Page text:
Self Defense & Safety for Women: Protecting Yourself from Crime is Important
Safe Purse Carrying: What to Do if Someone Tries to Grab Your Purse
Paying attention to your personal safety keeps you beautiful—face and body intact and serene—and there can be more in your purse than lipstick to help you fight back if you’re attacked by a mugger. Protecting the purse itself is more a matter of prevention than anything else. If your purse is clutched to you rather than dangling from a strap, you’ll be less likely to have someone try to take it from you.
If someone does either grab or demand your purse, give it to him; it’s not worth risking yourself for whatever’s in there! If your purse is large or heavy, you may be able to belt someone with it if you need to, but if you hit someone with your purse, don’t be a sissy about it: pack a wallop that will hopefully knock the guy down and preferably out.
Be Proactive: Take a Self Defense Class
Women are often at risk for street crime and sexual assault on a date, partly because muggers don’t know how strong and fast women can be, and largely because too many women don’t know it either. If you’ve ever taken a self defense class, you’ve probably been surprised at just how competently you can defend yourself once you have some encouragement and little bit of training. If you haven’t ever taken self defense, try it: even if you never need to use what you learn, you will gain confidence and strength; two things would-be bad guys want to avoid in their victims whenever possible!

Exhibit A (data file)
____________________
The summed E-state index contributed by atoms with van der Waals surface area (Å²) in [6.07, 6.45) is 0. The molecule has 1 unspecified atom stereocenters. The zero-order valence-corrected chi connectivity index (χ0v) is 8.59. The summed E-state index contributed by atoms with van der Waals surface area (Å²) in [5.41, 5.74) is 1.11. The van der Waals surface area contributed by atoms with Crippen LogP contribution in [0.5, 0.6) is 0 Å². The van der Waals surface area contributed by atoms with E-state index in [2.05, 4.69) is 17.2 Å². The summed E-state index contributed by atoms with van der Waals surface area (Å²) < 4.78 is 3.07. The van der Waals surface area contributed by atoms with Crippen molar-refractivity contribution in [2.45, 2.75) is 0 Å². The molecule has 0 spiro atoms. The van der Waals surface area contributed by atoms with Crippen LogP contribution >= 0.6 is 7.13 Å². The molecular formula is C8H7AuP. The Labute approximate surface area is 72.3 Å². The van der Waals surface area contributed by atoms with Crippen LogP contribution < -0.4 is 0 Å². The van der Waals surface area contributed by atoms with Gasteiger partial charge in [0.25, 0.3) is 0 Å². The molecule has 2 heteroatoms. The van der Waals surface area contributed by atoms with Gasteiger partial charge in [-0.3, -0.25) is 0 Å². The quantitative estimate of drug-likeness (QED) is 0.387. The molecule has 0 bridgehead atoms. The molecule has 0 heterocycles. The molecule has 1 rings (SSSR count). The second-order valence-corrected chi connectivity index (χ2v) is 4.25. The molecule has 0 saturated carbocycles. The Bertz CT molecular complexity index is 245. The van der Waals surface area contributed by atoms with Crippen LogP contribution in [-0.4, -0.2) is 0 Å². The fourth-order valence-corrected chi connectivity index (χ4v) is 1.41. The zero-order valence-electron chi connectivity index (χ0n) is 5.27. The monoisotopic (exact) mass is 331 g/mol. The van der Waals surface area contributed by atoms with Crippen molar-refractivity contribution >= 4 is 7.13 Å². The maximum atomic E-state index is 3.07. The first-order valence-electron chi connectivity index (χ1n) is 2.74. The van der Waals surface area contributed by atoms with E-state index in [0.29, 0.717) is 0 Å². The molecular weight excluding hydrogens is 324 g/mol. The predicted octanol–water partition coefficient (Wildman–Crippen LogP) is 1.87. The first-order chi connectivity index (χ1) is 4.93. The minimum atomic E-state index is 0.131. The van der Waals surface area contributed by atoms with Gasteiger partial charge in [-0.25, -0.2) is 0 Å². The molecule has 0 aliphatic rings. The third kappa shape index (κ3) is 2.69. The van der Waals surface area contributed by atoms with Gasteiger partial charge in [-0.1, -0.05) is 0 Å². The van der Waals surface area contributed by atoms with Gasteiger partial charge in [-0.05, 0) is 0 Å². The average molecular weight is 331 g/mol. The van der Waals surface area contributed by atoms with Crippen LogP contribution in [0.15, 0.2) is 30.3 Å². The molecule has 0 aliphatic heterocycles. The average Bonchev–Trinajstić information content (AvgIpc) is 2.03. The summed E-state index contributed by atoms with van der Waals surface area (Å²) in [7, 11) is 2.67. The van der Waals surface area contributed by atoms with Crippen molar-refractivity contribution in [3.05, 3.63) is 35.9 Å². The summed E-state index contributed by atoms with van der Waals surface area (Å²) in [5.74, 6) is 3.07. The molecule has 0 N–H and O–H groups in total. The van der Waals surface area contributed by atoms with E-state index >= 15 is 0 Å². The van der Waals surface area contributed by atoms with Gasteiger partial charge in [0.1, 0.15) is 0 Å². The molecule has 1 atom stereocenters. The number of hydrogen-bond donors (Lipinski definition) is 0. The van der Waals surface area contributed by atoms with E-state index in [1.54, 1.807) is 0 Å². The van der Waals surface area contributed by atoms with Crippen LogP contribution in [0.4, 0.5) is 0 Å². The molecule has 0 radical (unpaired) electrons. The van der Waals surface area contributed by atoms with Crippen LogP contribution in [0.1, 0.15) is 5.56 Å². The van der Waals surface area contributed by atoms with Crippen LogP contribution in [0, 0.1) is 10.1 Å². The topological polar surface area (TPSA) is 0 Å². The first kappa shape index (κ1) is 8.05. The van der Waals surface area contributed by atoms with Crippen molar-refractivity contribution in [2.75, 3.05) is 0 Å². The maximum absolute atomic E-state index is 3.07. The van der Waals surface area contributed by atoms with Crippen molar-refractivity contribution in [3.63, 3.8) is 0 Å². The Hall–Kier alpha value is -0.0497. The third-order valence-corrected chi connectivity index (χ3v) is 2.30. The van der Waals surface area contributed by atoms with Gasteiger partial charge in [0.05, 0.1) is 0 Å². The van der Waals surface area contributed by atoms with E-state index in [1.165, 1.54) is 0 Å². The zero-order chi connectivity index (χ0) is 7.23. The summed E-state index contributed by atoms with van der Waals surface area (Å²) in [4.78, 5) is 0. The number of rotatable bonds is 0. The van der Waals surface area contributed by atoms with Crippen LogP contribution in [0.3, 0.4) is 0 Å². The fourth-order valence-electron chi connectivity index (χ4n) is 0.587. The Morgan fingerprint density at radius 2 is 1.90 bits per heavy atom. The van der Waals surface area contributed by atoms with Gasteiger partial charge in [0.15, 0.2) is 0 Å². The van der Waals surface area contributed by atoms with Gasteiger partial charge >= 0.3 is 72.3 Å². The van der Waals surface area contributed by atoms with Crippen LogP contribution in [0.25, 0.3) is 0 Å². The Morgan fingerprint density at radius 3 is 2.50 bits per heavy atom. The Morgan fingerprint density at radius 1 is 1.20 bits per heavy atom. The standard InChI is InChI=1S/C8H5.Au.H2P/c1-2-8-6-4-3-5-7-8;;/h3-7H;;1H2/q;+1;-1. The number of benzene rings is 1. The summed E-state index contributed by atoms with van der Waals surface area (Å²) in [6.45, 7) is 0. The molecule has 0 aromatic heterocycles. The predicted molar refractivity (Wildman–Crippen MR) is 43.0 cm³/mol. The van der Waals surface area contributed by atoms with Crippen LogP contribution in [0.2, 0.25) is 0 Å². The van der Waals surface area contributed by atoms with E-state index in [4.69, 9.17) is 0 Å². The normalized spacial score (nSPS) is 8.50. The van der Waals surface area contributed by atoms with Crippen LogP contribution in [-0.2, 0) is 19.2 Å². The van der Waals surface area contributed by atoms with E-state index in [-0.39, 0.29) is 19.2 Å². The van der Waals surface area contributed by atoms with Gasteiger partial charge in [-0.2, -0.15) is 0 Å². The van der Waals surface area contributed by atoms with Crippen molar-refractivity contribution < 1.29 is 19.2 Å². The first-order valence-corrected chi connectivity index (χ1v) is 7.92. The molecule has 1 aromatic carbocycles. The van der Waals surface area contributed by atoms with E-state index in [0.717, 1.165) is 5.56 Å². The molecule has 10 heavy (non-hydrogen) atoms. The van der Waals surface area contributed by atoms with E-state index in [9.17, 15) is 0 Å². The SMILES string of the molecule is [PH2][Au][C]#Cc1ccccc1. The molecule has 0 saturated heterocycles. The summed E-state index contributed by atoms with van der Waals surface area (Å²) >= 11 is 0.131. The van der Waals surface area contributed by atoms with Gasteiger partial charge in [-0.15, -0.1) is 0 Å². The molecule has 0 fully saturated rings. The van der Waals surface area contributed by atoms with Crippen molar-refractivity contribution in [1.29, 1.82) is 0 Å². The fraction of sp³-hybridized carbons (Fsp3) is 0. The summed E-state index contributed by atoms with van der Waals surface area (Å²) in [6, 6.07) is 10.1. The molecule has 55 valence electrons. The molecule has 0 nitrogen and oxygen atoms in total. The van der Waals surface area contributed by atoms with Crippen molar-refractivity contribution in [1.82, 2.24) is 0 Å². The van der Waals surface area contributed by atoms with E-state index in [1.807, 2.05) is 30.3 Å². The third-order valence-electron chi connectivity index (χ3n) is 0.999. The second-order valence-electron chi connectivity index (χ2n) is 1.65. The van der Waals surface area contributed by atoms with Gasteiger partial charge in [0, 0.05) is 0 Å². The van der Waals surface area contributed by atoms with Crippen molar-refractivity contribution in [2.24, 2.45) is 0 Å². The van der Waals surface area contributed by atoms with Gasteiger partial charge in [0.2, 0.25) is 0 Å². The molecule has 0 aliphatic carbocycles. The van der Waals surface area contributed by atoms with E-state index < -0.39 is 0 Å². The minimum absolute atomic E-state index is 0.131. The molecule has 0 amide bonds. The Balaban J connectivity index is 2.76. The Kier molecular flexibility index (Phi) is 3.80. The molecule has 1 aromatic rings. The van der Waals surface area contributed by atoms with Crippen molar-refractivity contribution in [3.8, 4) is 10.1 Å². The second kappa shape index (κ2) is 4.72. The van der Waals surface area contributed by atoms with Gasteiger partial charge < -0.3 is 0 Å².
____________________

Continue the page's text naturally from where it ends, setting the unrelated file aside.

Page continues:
What Can You Learn in a Self Defense Class
Most self defense classes start by teaching students that screaming loudly and running away is often the best device in stopping an attack. Attackers count on the fact that, in the face of an attack, many people are overcome by a weird sense of shame, which makes them quiet and acquiescent. Battered women (and even abused wives) are the ultimate example of people who are attacked and respond with shame and self-blame, so that they don’t want anyone to know what’s happening to them. Keeping quiet about being abused means that the abuse continues until the woman gains the strength to leave or until her abuser kills her. On the other hand, women who report abuse to the police often stop being victims. On the street among strangers too, people who run and scream get attention, and very often get help.
Self-defense trainers often say that teaching women techniques to kick, grab, punch the testicles or to claw the eyes of an attacker is all very well, but when it push comes to shove, some crime victims freeze and can’t use the aggressive fighting techniques covered in their programs. Something in the way women are trained from childhood sometimes prevents us from fighting back as affectively as we can, even when our bodies and our lives are at stake. Overcoming the urge to remain still is a large part of becoming effective at self defense, and part of the information female students receive in personal safety training involves confronting the conflicting emotions we feel when under attack.
Carrying a Self Defense Device is a Beauty Must!
Even if you’ve had self defense training tips in courses or seminars, it helps to have added advantages in the form of self defense products such as a stun gun or pepper spray key chain or defense spray pen. Sometimes just knowing you have a useful weapon in your purse can give you an air of confidence that warns bad guys away. When you’re walking alone in the dark or going to your car in an unfamiliar or unsafe place, keeping your hand on your pepper spray is one good tip for crime prevention. Even a hardened attacker can’t fight the vicious stinging of a pepper spray, and every woman, young or old, fragile or strong, can gain the benefit of time to run away and scream for help.